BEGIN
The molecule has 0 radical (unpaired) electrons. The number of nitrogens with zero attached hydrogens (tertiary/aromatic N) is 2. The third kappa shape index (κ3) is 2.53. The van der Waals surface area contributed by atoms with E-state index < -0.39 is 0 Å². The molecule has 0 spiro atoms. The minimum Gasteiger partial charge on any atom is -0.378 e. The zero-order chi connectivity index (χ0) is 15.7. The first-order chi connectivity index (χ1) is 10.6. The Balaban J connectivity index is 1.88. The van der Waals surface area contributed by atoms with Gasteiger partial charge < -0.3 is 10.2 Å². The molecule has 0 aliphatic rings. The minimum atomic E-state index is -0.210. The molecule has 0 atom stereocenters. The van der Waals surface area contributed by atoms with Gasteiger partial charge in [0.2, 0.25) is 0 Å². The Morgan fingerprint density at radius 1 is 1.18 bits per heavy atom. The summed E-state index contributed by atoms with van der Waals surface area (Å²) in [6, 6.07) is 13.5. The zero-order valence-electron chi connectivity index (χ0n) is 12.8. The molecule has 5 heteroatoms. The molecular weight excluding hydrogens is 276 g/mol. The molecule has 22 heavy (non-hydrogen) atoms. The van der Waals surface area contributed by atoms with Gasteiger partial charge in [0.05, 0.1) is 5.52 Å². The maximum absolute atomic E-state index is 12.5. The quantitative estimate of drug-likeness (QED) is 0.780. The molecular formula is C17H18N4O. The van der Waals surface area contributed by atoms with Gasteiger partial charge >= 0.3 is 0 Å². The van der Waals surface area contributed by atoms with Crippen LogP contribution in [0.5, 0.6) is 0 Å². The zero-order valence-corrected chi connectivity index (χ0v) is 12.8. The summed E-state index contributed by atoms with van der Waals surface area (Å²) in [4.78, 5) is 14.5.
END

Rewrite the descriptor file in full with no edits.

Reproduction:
The molecule has 0 radical (unpaired) electrons. The number of nitrogens with zero attached hydrogens (tertiary/aromatic N) is 2. The third kappa shape index (κ3) is 2.53. The van der Waals surface area contributed by atoms with E-state index < -0.39 is 0 Å². The molecule has 0 spiro atoms. The minimum Gasteiger partial charge on any atom is -0.378 e. The zero-order chi connectivity index (χ0) is 15.7. The first-order chi connectivity index (χ1) is 10.6. The Balaban J connectivity index is 1.88. The van der Waals surface area contributed by atoms with Gasteiger partial charge < -0.3 is 10.2 Å². The molecule has 0 aliphatic rings. The minimum atomic E-state index is -0.210. The molecule has 0 atom stereocenters. The van der Waals surface area contributed by atoms with Gasteiger partial charge in [0.2, 0.25) is 0 Å². The Morgan fingerprint density at radius 1 is 1.18 bits per heavy atom. The summed E-state index contributed by atoms with van der Waals surface area (Å²) in [6, 6.07) is 13.5. The zero-order valence-electron chi connectivity index (χ0n) is 12.8. The molecule has 5 heteroatoms. The molecular weight excluding hydrogens is 276 g/mol. The molecule has 22 heavy (non-hydrogen) atoms. The van der Waals surface area contributed by atoms with Gasteiger partial charge in [0.05, 0.1) is 5.52 Å². The maximum absolute atomic E-state index is 12.5. The quantitative estimate of drug-likeness (QED) is 0.780. The molecular formula is C17H18N4O. The van der Waals surface area contributed by atoms with Gasteiger partial charge >= 0.3 is 0 Å². The van der Waals surface area contributed by atoms with Crippen LogP contribution in [0.5, 0.6) is 0 Å². The zero-order valence-corrected chi connectivity index (χ0v) is 12.8. The summed E-state index contributed by atoms with van der Waals surface area (Å²) in [4.78, 5) is 14.5.